If you’re considering seeking out EMDR therapy to help deal with your trauma symptoms, you might be wondering what typical EMDR therapy sessions are like and how it differs to regular therapy. What EMDR therapy has in common with most other therapies is that it involves you and your therapist in a confidential and safe space working collaboratively to help you feel better. What’s different is that it is a structured approach and does not simply involve an hour of open processing with therapeutic feedback. Below are the 8 distinct phases of EMDR therapy.
Clinical History and Setting Goals
Your therapist will spend time getting to know you and your clinical history in terms of past trauma. Your therapist will also help you set goals and assess what resources you have for trauma healing.
Your therapist will work on strengthening the alliance between the two of you, reviewing the EMDR process with you and teaching you specific skills that you can use to cope with emotional distress.
Your therapist will ask you to identify a past traumatic event. This may include emotions, thoughts, images and sensations related to the event as well as negative beliefs that you hold about yourself as a result of the trauma. You will also learn to rate your distress on a subjective units of distress (SUDS) scale.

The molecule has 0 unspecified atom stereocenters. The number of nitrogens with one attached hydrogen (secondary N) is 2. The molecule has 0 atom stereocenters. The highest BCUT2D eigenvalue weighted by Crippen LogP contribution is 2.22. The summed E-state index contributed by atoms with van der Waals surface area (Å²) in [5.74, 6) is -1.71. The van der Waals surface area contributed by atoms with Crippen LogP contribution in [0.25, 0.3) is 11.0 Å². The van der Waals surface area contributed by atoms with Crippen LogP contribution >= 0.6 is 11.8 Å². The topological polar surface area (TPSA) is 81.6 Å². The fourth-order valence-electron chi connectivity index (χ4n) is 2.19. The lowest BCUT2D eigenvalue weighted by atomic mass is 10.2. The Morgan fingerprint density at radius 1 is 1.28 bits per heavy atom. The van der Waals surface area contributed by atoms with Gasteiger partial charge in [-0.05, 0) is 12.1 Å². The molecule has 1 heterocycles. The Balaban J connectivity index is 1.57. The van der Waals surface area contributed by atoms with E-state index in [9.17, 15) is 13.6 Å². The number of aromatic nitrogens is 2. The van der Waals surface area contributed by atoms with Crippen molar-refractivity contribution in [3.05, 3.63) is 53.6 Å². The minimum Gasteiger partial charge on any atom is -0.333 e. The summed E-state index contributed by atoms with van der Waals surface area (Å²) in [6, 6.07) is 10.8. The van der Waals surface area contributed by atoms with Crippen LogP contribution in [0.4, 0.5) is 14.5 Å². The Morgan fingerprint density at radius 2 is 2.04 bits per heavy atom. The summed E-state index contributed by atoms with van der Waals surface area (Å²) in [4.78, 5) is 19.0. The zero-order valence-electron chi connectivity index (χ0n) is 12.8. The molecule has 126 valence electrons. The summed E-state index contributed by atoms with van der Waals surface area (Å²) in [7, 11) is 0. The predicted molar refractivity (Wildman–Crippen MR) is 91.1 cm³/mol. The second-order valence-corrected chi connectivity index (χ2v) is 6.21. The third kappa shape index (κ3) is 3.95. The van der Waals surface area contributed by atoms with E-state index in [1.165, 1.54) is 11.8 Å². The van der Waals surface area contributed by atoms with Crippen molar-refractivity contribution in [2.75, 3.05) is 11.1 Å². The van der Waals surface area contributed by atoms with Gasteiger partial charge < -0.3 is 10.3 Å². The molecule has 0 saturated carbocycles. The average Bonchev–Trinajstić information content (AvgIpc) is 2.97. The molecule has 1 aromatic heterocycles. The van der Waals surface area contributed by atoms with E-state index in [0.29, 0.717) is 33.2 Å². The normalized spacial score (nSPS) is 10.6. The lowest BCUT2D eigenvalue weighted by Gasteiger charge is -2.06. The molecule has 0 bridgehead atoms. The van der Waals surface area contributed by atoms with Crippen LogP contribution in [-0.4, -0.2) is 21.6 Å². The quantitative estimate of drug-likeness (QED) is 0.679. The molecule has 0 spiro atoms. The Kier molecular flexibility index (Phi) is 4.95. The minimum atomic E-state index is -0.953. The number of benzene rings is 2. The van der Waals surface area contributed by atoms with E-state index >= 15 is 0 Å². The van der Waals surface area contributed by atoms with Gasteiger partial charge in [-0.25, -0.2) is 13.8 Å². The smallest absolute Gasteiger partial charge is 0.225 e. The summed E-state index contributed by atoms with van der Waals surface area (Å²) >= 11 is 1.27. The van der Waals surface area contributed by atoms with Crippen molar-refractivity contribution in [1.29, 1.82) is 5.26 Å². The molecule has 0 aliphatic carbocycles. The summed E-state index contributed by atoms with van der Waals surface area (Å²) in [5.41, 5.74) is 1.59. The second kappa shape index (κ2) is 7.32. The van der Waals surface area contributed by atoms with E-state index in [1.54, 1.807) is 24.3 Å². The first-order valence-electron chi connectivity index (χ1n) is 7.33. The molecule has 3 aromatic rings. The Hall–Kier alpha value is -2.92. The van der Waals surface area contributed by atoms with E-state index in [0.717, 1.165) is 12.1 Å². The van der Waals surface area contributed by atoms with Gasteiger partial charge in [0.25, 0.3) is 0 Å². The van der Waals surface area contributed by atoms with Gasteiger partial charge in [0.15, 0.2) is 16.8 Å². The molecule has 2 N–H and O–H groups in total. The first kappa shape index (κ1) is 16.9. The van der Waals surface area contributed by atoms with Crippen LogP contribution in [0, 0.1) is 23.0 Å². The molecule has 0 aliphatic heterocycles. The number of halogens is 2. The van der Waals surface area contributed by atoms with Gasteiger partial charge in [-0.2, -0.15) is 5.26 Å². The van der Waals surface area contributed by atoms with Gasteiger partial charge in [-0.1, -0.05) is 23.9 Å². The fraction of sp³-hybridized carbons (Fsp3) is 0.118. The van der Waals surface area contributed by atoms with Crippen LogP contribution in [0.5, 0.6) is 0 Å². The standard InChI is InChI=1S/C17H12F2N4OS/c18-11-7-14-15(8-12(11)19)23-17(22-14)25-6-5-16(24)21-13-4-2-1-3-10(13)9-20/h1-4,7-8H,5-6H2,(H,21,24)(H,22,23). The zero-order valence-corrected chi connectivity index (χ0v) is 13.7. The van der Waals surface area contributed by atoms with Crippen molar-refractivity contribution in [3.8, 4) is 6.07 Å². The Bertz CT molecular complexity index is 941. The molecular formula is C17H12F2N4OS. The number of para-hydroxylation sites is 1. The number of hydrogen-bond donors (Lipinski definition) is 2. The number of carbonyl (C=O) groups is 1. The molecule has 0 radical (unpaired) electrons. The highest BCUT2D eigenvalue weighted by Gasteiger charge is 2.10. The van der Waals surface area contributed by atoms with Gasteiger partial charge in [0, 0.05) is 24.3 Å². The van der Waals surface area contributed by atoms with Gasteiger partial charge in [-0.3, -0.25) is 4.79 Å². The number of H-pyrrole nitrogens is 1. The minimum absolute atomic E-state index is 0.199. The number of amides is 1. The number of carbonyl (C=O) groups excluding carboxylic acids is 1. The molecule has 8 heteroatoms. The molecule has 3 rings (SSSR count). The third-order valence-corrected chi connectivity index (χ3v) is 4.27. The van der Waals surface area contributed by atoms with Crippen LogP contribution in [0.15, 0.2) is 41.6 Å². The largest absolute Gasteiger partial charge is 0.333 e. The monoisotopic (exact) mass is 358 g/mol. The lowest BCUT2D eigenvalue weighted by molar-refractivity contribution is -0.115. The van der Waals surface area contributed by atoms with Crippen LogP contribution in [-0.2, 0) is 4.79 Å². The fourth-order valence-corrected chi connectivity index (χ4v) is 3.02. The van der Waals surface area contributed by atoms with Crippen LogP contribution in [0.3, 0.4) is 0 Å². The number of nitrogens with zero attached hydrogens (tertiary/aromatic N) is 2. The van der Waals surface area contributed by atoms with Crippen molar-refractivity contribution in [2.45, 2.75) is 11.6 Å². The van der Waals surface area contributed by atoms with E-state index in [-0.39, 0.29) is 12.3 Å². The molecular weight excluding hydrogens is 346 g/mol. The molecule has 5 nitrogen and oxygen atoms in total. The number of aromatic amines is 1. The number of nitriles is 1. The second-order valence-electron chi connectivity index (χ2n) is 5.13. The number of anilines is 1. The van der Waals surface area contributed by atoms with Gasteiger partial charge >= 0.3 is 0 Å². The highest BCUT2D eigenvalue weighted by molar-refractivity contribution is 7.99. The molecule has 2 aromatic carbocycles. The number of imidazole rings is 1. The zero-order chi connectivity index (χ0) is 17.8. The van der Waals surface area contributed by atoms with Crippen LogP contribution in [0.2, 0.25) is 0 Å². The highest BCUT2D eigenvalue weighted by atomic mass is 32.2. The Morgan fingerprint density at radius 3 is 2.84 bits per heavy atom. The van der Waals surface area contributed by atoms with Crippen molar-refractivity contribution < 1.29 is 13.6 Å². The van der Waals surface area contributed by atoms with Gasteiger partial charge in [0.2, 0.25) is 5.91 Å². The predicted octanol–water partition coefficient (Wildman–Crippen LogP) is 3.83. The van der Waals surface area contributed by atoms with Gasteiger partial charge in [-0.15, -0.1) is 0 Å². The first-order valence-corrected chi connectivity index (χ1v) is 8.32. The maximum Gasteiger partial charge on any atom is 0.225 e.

This phase involves bilateral stimulation which could be eye movements or tapping that you will perform while recalling the traumatic event. You will continue this until you have a decrease in your distress rating.
Your therapist will work with you on strengthening positive beliefs that you would like to hold as true regarding the traumatic event.
This involves revisiting the traumatic event to assess whether any residual trauma resides inside the body. Ideally you will be able to recall the trauma without feeling physically or emotionally distressed/aroused and instead be able to hold the positive belief associated with the trauma as true.
Your therapist helps you to return to a calm state and reinforces skills you have learned for managing emotional distress associated with your trauma.
Your therapist will continue to address trauma memories that you have worked on in therapy to ensure that your arousal levels continue to be low or neutral when thinking about the trauma and that you can continue to maintain positive beliefs around the meaning of the trauma. You and your therapist will also decide on what other traumatic memories you need to target in future EMDR sessions.